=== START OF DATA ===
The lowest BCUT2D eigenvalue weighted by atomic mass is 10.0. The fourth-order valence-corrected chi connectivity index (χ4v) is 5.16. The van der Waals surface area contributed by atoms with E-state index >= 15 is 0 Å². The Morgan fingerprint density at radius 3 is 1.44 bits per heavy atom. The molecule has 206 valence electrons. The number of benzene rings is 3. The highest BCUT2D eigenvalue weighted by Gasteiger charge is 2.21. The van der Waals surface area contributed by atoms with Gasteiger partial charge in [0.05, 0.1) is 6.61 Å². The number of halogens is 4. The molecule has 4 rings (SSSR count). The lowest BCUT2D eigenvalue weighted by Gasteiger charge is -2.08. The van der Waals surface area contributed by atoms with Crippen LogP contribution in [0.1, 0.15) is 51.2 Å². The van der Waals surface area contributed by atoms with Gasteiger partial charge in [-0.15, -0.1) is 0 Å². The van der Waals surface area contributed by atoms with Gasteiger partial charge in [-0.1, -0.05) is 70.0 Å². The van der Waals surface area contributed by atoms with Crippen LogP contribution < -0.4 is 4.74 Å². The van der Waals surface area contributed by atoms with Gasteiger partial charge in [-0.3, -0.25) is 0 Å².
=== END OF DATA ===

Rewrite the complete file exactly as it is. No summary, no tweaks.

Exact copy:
The lowest BCUT2D eigenvalue weighted by atomic mass is 10.0. The fourth-order valence-corrected chi connectivity index (χ4v) is 5.16. The van der Waals surface area contributed by atoms with E-state index >= 15 is 0 Å². The Morgan fingerprint density at radius 3 is 1.44 bits per heavy atom. The molecule has 206 valence electrons. The number of benzene rings is 3. The highest BCUT2D eigenvalue weighted by Gasteiger charge is 2.21. The van der Waals surface area contributed by atoms with Gasteiger partial charge in [0.05, 0.1) is 6.61 Å². The number of halogens is 4. The molecule has 4 rings (SSSR count). The lowest BCUT2D eigenvalue weighted by Gasteiger charge is -2.08. The van der Waals surface area contributed by atoms with Crippen LogP contribution in [0.1, 0.15) is 51.2 Å². The van der Waals surface area contributed by atoms with Gasteiger partial charge in [-0.15, -0.1) is 0 Å². The van der Waals surface area contributed by atoms with Gasteiger partial charge in [-0.1, -0.05) is 70.0 Å². The van der Waals surface area contributed by atoms with Crippen LogP contribution < -0.4 is 4.74 Å². The van der Waals surface area contributed by atoms with Gasteiger partial charge in [-0.3, -0.25) is 0 Å².